Sri Lankan rupee forwards edge down on importer dollar demand

Sri Lanka-Markets-Analysts

June 1 (Reuters) – Sri Lankan rupee forwards fell on Wednesday due to dollar demand from importers amid fears the currency could weaken further if the government increased spending to deal with the country’s worst natural disaster since 2004, dealers said.

Dollar/rupee forwards, known as spot next, were at 148.30/40 per dollar compared with Tuesday’s close of 148.20/30.

Spot next, which acts as a proxy for spot currency, indicates the exchange rate for the day following conventional spot settlement, which is five days ahead for Wednesday’s trade.

“The demand (for dollar) is there. Still we can’t see the state names in the market,” a currency dealer said.

Two state banks, through which the central bank usually directs the market, at times sell dollars to curb rupee declines.

There was little impact on the rupee from Finance Minister Ravi Karunanayake’s announcement on Tuesday that Japan would lend $4.2 billion to Sri Lanka through both a loan and bond financing for budgetary support in the next two years.

The spot currency was not traded on Wednesday.

The spot rupee reference rate has been pegged at 145.75, dealers said. Sri Lanka‘s central bank had fixed the spot rate at 143.90 per dollar until May 2.

The cost of landslides and floods, caused by days of torrential rain, will be between $1.5 billion and $2 billion at the minimum, the government said last week, as the Indian Ocean island struggles to recover from a cyclonic storm.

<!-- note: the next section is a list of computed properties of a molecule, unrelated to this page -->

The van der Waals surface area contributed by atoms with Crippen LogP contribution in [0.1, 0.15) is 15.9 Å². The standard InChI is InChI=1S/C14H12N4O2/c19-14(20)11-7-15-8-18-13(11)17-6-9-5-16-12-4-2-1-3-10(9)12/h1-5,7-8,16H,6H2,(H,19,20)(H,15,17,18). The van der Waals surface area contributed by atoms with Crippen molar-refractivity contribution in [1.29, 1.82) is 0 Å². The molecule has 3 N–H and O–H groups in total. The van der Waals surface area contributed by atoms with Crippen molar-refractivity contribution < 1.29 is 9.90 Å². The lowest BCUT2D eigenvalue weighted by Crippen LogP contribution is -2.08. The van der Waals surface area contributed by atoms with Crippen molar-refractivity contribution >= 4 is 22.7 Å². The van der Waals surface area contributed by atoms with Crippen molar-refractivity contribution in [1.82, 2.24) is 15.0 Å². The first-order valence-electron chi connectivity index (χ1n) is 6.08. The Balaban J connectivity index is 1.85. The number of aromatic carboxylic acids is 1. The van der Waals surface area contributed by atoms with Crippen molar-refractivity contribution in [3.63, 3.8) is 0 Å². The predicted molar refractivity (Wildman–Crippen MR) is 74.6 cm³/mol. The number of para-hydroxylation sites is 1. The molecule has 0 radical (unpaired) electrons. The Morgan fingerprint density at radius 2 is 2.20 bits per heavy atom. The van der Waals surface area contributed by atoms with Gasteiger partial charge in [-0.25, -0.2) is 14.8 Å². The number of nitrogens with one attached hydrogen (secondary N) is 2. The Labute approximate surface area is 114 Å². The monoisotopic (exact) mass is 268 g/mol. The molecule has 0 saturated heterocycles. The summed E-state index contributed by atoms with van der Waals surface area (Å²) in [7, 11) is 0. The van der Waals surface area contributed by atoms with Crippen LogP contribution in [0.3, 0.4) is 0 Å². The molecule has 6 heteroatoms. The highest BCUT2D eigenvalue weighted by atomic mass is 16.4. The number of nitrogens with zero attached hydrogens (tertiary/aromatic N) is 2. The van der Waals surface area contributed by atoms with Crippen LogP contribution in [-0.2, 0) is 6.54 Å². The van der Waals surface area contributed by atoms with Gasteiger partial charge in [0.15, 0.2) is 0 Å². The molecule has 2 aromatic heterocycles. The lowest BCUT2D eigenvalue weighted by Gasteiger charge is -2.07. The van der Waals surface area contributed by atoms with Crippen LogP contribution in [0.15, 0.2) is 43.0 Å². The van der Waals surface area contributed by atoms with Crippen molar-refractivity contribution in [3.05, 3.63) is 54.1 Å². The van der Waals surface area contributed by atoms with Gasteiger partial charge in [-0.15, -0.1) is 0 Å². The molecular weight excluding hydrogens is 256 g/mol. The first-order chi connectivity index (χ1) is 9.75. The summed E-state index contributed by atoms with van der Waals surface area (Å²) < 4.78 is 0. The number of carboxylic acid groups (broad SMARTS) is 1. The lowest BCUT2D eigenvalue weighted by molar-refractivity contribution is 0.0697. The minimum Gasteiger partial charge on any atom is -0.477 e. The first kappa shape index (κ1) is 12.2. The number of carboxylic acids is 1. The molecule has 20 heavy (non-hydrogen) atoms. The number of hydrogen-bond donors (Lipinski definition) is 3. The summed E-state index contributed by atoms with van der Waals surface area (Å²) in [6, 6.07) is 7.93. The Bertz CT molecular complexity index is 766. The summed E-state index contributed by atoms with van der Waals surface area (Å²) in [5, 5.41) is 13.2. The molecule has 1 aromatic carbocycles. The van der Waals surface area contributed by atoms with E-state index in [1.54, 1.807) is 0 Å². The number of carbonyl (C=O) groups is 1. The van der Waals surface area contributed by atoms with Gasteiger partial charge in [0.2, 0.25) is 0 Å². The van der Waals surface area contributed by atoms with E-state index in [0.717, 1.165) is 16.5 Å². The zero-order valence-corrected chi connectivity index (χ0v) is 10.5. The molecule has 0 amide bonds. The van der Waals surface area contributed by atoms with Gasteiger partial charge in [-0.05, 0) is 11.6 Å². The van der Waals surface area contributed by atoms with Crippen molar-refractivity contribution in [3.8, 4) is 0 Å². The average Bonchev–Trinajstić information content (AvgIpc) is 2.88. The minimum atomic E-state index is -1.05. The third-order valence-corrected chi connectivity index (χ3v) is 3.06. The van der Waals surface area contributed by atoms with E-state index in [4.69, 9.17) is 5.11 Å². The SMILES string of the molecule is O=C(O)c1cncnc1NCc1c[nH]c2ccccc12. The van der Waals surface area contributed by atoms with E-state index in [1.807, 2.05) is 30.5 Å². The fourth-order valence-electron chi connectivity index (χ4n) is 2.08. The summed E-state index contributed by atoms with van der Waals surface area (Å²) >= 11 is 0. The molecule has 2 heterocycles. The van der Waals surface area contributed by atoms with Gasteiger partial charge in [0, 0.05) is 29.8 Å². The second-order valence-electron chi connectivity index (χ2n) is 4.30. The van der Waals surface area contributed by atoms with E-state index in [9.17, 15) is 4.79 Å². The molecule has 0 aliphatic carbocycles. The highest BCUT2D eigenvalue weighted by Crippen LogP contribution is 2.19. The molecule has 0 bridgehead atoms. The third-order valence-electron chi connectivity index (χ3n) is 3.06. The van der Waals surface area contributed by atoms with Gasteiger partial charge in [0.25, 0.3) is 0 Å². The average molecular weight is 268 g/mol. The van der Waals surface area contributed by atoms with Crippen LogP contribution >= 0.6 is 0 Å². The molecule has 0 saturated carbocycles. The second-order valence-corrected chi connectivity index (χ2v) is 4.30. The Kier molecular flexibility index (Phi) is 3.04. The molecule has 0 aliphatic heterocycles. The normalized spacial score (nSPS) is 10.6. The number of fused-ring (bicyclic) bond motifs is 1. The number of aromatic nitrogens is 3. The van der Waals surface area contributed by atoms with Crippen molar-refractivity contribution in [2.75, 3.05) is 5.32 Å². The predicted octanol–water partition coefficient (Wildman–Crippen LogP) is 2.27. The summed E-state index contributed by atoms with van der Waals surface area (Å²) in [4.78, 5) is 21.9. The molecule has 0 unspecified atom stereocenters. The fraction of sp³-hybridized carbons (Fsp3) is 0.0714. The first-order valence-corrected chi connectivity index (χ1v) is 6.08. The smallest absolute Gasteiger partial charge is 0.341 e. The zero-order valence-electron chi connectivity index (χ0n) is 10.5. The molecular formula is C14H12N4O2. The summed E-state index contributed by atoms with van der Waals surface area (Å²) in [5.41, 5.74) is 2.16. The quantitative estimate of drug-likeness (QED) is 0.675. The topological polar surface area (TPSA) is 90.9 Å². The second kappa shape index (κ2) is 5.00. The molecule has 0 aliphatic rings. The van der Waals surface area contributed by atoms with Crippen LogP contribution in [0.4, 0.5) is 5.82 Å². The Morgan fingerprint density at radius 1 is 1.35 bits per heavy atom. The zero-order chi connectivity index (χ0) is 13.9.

Additional government borrowing for post-disaster spending could hurt the currency if there is lack of foreign and local aid, dealers said.

They said the rupee would continue to face pressure despite foreign inflows into government securities and expectations of further inflows, unless the inflows are large enough to boost reserves.

Foreign investors were net buyers of 7.23 billion rupees ($49.28 million) in the week ended May 25, central bank data showed.

The government is in the process of borrowing up to $3.5 billion from foreign sources via syndicated loans, sovereign bonds, and Islamic bonds, Finance Minister Ravi Karunanayake said last week.

Analysts said foreign inflows from such loans or bond issues would ease the pressure on the rupee.